There have been some interesting times of adjustment throughout the last two years of living in our small town, but last night cemented my longing to be here…to be part of this farming / logging community. It all came in the form of the opening high school football game. This was our first game….this was our first experience of how an entire community…town…rallies around, and is united by their sports teams. As I looked around at the crowd and witnessed the long-standing friendships, the commitment to this high school football team, the Cheer Team, the families, the younger kids running around behind the back of the end-zone waiting for their chance to someday be on that field…in that uniform, the mere fact that 90% of everyone at the game was wearing a shirt showing their pride in this team; I realized something my experience thus far had lacked. There was richness here, in this small community in a different way than what I have known.
In the Bay Area, the illusion of financial richness for everyone is all around you, but the feeling of community within the city we lived suffered a great deal. There was division around financial status, the neighborhood you lived in, and whether they want to admit it or not…race. The difference came for us by being part of our Christian church family, and the small population within the Little League / Bobby Sox Softball organizations. This is where we found community among the diversity that the Bay Area holds.
Public high school football games, and other youth sporting events were something that happened in the community, but in most cases, didn’t draw the community’s attention. Participation was generally based on individuals having a variant that was directly related to that particular sport. In fact, anytime one of our district’s high schools petitioned to let students (Heaven forbid) park their cars on the streets surrounding the high school, install lights, or improve the fields, they were met with multiple city counsel meetings, and threats of lawsuits to hash out the opposition that the schools own direct neighborhood harbored. Not all, but many of these members of the community even though they had bought their homes next to the high schools, or community sports fields…felt inconvenienced and threatened at the thought that campus life even existed. “What…you mean there is going to be traffic, and people parking on the street outside of my home because there is some sort of school event going on? Come on, City Counsel…tell them that they can’t do this!!” Unfortunately, these circumstances were where you found most of the community’s involvement when it came to the local sports teams. In contrast, the community richness that I witnessed last night in my small town was amazing, and was greatly missing in the place I am from. After 22 years of living in the same city of California, I cannot say if there was anything that truly united that community.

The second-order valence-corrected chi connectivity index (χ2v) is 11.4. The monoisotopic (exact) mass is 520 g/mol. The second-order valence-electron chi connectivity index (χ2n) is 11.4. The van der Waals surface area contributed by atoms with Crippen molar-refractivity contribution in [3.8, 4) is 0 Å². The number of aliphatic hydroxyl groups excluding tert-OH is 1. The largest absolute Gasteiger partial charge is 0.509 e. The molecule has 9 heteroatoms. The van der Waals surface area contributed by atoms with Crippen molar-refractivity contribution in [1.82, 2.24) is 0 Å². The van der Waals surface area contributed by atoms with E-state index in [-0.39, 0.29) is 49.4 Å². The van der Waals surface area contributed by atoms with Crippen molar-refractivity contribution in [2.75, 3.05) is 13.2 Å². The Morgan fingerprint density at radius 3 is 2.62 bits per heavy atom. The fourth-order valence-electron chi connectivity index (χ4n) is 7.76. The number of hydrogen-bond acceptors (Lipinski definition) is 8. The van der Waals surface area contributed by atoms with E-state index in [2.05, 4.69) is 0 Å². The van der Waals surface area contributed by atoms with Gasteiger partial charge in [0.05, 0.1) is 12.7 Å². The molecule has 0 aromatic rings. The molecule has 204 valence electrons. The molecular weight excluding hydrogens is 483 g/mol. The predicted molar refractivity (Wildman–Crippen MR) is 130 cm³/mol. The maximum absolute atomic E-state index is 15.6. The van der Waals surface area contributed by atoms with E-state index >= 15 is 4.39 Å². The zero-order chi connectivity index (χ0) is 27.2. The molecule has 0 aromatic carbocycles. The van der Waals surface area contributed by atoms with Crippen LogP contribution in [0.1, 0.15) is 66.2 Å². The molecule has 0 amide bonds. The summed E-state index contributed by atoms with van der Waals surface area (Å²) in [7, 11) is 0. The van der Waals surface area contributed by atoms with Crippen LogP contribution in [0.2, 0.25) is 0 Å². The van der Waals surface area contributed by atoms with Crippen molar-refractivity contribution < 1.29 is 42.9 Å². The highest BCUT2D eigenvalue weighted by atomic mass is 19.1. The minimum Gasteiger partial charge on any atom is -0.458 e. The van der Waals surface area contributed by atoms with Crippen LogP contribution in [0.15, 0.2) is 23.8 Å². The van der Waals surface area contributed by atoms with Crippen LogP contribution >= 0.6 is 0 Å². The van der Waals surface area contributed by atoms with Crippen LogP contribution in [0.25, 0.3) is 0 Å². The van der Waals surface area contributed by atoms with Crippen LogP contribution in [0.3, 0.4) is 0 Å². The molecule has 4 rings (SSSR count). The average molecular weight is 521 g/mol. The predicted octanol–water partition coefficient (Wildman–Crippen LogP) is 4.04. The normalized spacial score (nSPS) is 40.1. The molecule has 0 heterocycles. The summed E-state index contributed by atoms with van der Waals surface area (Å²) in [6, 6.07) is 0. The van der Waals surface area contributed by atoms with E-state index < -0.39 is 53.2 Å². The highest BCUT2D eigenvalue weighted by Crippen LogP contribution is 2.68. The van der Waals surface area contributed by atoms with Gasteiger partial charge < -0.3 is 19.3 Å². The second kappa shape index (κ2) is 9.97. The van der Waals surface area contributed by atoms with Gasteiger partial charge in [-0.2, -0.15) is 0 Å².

So I have to ask myself…am I becoming small town, or in my heart have I always been?? Are the chickens, the wildlife, the frogs in the pond, the quaint downtown, the lack of well known restaurants, the 40 minute drive to the nearest Target Store, and the time I arrived late to an appointment because I got behind a 20 mph hay baler driving down the two-lane-no-passing road starting to replace the fast-paced, convenience of the city? My love for our property has been present from the first time I laid eyes on it. My love for our small town was imprinted on my heart and mind last night. I may be running on emotions right now, but I have to look and know that the game, the town’s rallying around the team, the complete silence during the band’s playing of the National Anthem…there is so much that my little slice of Oregon offers beyond what I have seen with my eyes. Perfect, no….incredibly ‘Bedford Falls” like…yes (well, and no – but that’s another story..hahaha!)
The noise was actually deafening!